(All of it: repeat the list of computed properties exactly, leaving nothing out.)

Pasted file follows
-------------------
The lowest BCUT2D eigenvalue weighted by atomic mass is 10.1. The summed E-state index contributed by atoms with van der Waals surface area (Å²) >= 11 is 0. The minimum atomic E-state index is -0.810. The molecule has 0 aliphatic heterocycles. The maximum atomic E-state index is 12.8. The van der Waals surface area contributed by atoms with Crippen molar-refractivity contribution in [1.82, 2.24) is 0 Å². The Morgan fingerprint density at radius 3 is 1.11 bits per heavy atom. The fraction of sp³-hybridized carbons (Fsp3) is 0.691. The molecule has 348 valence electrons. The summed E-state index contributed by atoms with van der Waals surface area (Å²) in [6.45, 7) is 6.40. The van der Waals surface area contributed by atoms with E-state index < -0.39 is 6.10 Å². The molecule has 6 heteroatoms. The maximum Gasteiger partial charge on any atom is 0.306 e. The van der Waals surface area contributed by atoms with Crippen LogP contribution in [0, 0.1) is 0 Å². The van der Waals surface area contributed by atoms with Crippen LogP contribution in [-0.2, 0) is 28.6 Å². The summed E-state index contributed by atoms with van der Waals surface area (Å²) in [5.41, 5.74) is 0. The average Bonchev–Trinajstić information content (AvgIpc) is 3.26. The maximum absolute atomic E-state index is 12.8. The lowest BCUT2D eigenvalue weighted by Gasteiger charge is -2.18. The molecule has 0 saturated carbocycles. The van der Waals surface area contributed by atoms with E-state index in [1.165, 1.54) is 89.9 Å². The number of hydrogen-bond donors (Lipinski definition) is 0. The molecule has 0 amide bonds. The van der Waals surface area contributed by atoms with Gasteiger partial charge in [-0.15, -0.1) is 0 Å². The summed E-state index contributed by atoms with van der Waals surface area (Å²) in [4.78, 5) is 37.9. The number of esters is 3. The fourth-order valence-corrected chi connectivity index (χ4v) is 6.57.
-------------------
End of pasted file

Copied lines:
The lowest BCUT2D eigenvalue weighted by atomic mass is 10.1. The summed E-state index contributed by atoms with van der Waals surface area (Å²) >= 11 is 0. The minimum atomic E-state index is -0.810. The molecule has 0 aliphatic heterocycles. The maximum atomic E-state index is 12.8. The van der Waals surface area contributed by atoms with Crippen molar-refractivity contribution in [1.82, 2.24) is 0 Å². The Morgan fingerprint density at radius 3 is 1.11 bits per heavy atom. The fraction of sp³-hybridized carbons (Fsp3) is 0.691. The molecule has 348 valence electrons. The summed E-state index contributed by atoms with van der Waals surface area (Å²) in [6.45, 7) is 6.40. The van der Waals surface area contributed by atoms with E-state index < -0.39 is 6.10 Å². The molecule has 6 heteroatoms. The maximum Gasteiger partial charge on any atom is 0.306 e. The van der Waals surface area contributed by atoms with Crippen LogP contribution in [0, 0.1) is 0 Å². The van der Waals surface area contributed by atoms with Crippen LogP contribution in [-0.2, 0) is 28.6 Å². The summed E-state index contributed by atoms with van der Waals surface area (Å²) in [5.41, 5.74) is 0. The average Bonchev–Trinajstić information content (AvgIpc) is 3.26. The maximum absolute atomic E-state index is 12.8. The lowest BCUT2D eigenvalue weighted by Gasteiger charge is -2.18. The molecule has 0 saturated carbocycles. The van der Waals surface area contributed by atoms with E-state index in [1.165, 1.54) is 89.9 Å². The number of hydrogen-bond donors (Lipinski definition) is 0. The molecule has 0 amide bonds. The van der Waals surface area contributed by atoms with Gasteiger partial charge in [-0.15, -0.1) is 0 Å². The summed E-state index contributed by atoms with van der Waals surface area (Å²) in [4.78, 5) is 37.9. The number of esters is 3. The fourth-order valence-corrected chi connectivity index (χ4v) is 6.57.